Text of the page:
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“This Town is Dead”: the Long Decline of Arecibo, Puerto Rico

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“I’m at the end of my wits,” “Everybody is in a tight spot,” “I’m running out of hope”: these are the words of the small business owners in the small city of Arecibo, Puerto Rico. As a child, I grew up with stories of Arecibo’s great industries and entrepreneurial spirit. Since 1995, business owners, merchants and residents have seen the drastic decay of the local economy. The lasting effects of the Great Recession and the recent implementation of the IVU agrandado (11.5% sales and use tax) has dissipated any hopes of an increase in commercial activities in the near future. Arecibo and many other municipalities across the island are veritable ghost towns, stuck in a disheartening state of social, economic and political stagnation. Now more than ever, people are migrating in greater numbers to the San Juan metropolitan area and the US mainland expecting to set up shop and start a new life.

Governor Alejandro García Padilla’s declarations on Puerto Rico’s inability to pay its debt have sparked an outburst of investigative reports and articles on the Puerto Rican crisis and its impacts, mainly, on the population of San Juan. However, these scathing reviews and articles fail to discuss Puerto Rico’s socio-economic crisis at a smaller scale, focusing on municipalities outside of San Juan. I sat down to talk to small business owners and workers to hear their stories and their opinions on the socio-economic situation faced by Arecibo. As in the case of this northwestern municipality, many others across the island have been enduring a drawn-out recession for the past twenty-five years. Shortsighted planning, irresponsible and corrupt municipal administrations, as well as foreign and commercial development, notably the gratuitous proliferation of shopping centers, have been the main cause for the decline of these municipalities.

In the 1950s, downtown Arecibo possessed many local, family-owned businesses and those that remain are now preemptively preparing to close their doors. Orriola, owner of a jewelry shop established by his father in 1957, says that inefficient city planning has hurt his fellow shopkeepers. He says that Expressway #22 diverts all traffic away from the downtown area and into the Plaza del Norte shopping center in Hatillo. Likewise, banks, post offices and municipal and district administrative offices have been removed from the downtown area: “If you want to cash a check, you’ll have to go elsewhere.” Papo, the owner of the local bakery, says that less traffic obviously means less business: “After four o’clock in the afternoon, the city is dead. There is nothing and nobody [left] here.” On weekends, he explains, business is incredibly slow and the clientele is mostly comprised of Sunday churchgoers. City planning has failed to provide space and easy access to these places of businesses, leaving the downtown area isolated and virtually abandoned.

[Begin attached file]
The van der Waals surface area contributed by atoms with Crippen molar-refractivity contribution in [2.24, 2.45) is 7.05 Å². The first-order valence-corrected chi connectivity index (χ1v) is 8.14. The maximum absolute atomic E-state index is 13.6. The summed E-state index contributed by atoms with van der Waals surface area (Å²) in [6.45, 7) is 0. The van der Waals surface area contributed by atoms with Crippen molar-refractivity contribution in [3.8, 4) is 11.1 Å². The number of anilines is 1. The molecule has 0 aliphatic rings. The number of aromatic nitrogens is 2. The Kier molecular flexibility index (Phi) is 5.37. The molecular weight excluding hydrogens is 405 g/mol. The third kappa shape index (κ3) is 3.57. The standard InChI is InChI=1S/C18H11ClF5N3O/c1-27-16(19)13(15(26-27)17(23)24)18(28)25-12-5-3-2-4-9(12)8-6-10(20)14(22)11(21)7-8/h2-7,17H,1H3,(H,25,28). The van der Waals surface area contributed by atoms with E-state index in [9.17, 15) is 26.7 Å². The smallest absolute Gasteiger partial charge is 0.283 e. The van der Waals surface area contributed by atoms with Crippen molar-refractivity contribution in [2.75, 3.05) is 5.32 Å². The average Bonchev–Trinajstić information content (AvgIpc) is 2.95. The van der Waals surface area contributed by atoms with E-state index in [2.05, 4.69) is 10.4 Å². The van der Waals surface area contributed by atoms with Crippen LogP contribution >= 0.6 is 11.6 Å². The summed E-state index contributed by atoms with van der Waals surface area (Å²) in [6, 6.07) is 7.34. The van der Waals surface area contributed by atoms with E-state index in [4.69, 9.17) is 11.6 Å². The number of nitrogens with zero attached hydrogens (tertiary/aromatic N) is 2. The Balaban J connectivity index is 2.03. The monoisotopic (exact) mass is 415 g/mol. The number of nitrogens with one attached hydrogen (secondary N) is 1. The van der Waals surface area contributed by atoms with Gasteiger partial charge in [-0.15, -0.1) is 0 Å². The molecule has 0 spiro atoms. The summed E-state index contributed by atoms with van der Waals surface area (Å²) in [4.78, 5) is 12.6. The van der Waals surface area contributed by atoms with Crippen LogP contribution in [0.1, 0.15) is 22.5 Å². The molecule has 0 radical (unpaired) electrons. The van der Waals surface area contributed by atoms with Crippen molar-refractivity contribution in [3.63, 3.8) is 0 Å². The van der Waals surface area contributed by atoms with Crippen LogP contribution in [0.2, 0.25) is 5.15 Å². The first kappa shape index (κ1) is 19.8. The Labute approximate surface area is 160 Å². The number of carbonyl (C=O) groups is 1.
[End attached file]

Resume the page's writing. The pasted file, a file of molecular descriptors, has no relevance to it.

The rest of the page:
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Big business, like Walgreens, Wal-Mart[1], Sears and shopping malls have dealt a deadly blow to the local economy. Business owners explained how malls offer better parking, facilities and unrivaled prices: “The IVU agrandado has been lethal [to the local economy]”, explained Enma who has been running her store for close to six decades. She explained that customers, now more than ever, are looking for cheaper prices and a highly discounted deals. Some shop owners, in my experience, have urged customers to pay by cash, instead of debit card, so to avoid the IVU. Enma, Orriola and Papo pride themselves in providing a quality service to customers, especially to fellow townspeople who have remained loyal. “My customers get love. That’s how I always treat them”, Enma confessed. The clerks at Orriola’s store greet every visitor by name as they walk in. Papo himself goes into great detail about training his bakers and prides himself in not using any additives, preservatives or harmful chemicals in the preparation of his product -the same way his father and grandfather taught him how to. “If things keep on like this, we will all have no choice but to close shop and leave,” he said, reminding me of how they are still outdone in profits by their competition.

 

Grocers and butchers face a similar problem as crops diminish island-wide and customers prefer cheaper, imported goods. Felo, a grocer at the Arecibo marketplace, remembers when Arecibo was an agricultural hub, but nowadays, he has to travel to the town of San Sebastián (a 1-hour drive, 26 miles) to buy products. Felo explained that this historic drought has been giving farmers a very hard time. The Ramirez family buys imported goods since they are cheaper and, as the amount of customers dwindles, they have needed to make significant cuts in their budget. Juan, the poulterer, drives to Aibonito (2-hour drive, 60 miles) to buy his meat and chicks. I asked Mr. Felo how this arrangement was working for him and if business had picked up: “Look…!”, he answered as he pointed to his empty store. Grocers and butchers explained that local supermarkets and retail stores (mainly Sam’s Club and Wal-Mart) are taking away their customers by offering imported, cheap products.